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China's Three Gorges Dam Changing Local Weather: Scientists

by VR Sreeraman on  June 24, 2007 at 2:11 PM Environmental Health   - G J E 4
China's Three Gorges Dam Changing Local Weather: Scientists
China's massive Three Gorges Dam project across the Yangtze River will take another two years to complete, but the world's largest dam is already changing the local weather, claim scientists.
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Both modeling and actual meteorological data suggest that the reservoir is cooling the Yangtze Valley, which is causing changes in rainfall patterns.

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Climate modeler Liguang Wu of NASA's Goddard Space Flight Center and the University of Maryland in College Park have collaborated with Chinese scientists to study the changing climate around what will soon be a 401-square-mile reservoir of more than five trillion gallons of water and a hydroelectric power plant 20 times more powerful than the Hoover Dam.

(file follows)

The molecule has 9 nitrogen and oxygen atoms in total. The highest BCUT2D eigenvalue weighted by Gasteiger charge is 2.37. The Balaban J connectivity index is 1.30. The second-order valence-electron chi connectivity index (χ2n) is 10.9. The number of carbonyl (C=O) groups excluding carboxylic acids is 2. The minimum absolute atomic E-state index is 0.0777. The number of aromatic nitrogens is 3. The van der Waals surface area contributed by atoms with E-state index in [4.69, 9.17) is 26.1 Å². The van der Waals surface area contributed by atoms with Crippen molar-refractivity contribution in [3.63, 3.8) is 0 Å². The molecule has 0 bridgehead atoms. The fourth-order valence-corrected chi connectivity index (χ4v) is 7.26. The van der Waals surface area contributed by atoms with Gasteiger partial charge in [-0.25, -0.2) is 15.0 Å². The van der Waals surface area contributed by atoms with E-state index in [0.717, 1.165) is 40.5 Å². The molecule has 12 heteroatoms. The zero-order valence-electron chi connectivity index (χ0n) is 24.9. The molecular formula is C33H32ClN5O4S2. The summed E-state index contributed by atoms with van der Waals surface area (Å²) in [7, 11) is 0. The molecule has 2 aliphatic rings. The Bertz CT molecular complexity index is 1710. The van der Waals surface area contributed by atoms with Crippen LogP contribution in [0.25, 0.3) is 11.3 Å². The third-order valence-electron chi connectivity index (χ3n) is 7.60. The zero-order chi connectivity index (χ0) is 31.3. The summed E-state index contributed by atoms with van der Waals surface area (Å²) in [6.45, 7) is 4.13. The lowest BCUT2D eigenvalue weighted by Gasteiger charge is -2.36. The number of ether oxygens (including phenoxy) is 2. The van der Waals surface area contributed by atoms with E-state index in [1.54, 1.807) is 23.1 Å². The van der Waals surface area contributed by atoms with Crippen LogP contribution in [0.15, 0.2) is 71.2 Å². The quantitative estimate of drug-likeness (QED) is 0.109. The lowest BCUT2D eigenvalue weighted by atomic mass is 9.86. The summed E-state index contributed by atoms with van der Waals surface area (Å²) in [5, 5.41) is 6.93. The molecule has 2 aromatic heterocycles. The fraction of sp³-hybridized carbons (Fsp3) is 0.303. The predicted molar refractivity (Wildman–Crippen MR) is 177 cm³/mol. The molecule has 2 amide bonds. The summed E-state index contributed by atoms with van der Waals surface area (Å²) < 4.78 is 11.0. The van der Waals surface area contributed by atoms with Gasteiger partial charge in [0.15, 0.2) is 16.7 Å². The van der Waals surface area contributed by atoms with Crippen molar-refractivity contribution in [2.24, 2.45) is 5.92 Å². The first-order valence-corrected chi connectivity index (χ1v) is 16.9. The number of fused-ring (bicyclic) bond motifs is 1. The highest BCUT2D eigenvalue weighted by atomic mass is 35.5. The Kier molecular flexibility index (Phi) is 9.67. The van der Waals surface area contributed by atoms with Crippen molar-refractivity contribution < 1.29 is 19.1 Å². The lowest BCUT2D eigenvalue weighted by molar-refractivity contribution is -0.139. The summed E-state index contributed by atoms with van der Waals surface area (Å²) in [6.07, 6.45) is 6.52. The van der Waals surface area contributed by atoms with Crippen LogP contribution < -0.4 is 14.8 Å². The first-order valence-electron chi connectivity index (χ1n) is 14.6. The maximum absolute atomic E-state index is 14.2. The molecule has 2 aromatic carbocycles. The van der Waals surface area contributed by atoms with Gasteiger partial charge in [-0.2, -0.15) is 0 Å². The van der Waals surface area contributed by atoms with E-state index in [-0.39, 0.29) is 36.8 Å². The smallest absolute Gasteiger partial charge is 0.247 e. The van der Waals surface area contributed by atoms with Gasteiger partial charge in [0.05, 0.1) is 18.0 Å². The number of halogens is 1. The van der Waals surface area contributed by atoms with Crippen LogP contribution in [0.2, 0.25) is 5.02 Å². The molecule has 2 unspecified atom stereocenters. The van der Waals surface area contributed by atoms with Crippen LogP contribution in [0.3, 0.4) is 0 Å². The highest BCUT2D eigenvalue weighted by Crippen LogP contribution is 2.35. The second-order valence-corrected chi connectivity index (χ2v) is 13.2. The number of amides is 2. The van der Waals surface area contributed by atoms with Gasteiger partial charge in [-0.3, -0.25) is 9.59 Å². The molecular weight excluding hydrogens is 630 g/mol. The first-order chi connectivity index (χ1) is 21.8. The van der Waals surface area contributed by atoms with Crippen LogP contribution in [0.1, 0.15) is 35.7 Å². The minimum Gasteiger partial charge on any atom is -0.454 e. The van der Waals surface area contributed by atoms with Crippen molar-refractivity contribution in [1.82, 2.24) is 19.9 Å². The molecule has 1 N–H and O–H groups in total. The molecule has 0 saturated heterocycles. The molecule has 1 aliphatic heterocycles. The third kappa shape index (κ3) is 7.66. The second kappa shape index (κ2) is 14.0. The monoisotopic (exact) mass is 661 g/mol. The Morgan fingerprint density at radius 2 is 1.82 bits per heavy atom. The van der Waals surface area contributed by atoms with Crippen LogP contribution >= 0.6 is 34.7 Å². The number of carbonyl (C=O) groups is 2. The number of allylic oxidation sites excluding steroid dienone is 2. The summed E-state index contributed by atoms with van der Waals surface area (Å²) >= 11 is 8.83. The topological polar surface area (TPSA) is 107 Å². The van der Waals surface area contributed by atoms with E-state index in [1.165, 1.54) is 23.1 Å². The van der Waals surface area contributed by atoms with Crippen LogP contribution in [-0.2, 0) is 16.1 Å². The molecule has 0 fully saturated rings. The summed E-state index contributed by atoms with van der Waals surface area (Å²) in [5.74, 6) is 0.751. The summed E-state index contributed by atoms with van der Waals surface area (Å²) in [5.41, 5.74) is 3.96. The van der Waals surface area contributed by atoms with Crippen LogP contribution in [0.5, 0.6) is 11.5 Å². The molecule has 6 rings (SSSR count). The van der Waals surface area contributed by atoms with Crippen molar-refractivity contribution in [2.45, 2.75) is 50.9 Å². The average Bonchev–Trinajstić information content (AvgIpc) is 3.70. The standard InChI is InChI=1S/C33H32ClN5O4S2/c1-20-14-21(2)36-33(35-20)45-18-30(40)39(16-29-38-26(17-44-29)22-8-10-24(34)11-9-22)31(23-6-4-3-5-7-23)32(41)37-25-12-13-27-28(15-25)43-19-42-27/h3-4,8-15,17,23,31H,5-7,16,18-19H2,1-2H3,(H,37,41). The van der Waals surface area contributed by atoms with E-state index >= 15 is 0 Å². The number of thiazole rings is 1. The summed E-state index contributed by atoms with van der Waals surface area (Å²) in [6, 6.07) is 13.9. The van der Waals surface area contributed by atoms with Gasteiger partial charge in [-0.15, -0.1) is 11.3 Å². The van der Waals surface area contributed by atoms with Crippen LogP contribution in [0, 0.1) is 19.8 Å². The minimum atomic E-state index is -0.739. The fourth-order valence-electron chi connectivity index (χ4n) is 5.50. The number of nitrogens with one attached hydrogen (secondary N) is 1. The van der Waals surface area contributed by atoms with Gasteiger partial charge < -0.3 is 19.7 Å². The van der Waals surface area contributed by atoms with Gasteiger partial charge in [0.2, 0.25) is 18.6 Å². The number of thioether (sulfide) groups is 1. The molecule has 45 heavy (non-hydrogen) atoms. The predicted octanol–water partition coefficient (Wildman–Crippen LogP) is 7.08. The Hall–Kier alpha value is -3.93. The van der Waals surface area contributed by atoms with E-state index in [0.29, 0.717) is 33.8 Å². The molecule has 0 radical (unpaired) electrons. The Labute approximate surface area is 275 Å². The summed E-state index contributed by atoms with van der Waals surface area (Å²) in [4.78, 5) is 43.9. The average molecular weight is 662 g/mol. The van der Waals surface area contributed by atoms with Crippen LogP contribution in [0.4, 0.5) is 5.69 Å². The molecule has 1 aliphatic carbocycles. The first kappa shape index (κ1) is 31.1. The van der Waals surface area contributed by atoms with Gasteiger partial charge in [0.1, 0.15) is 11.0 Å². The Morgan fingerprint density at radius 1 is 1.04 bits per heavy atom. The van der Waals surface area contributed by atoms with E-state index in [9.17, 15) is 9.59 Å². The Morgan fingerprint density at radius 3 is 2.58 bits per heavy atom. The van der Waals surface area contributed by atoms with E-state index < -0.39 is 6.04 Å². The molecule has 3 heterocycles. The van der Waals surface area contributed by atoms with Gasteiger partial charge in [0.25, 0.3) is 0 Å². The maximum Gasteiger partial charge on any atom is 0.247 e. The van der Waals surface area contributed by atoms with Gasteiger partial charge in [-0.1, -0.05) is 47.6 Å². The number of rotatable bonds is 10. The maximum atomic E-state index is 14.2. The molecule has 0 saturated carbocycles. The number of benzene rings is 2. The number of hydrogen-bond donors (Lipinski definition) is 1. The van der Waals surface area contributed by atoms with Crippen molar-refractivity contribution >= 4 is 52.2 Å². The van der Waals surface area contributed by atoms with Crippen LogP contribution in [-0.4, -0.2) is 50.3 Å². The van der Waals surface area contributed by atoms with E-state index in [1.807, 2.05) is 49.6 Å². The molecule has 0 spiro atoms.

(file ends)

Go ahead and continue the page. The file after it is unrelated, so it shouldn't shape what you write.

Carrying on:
The researchers combined satellite data and ground weather stations to create a computer climate simulation, which they then compared to what has already happened in recent years.

More recently, other NASA satellites have been watching the weather changes, said Wu. The Tropical Rainfall Measuring Mission (TRMM) provided some data to estimate changes in rainfall, while the Terra and Aqua satellites kept track of surface temperatures.

Among the surprise weather changes has been the increase in rainfall between the Daba and Oinling mountains, said Wu.

The rains come from a "lake effect" intensification of precipitation, like that seen around the Great Lakes of North America. The lake effect happens when already moist air picks up more moisture as it crosses over a warm body of water, then rains or snows it out quickly upon reaching the shore.

In a way, he said, Three Gorges is a great laboratory for studying how well local climate changes caused by very local land-use changes can be detected and distinguished from larger-scale global climate change.

At almost 4,000 miles, the Yangtze is the fourth longest river in the world, discharging into the sea about twice the water of the Mississippi. For as long as people have kept records, the Yangtze has been in the habit of periodically overflowing its banks and flooding vast areas. Controlling that ancient threat, along with producing electricity, are the main goals of the Three Gorges Dam.

Source: ANI
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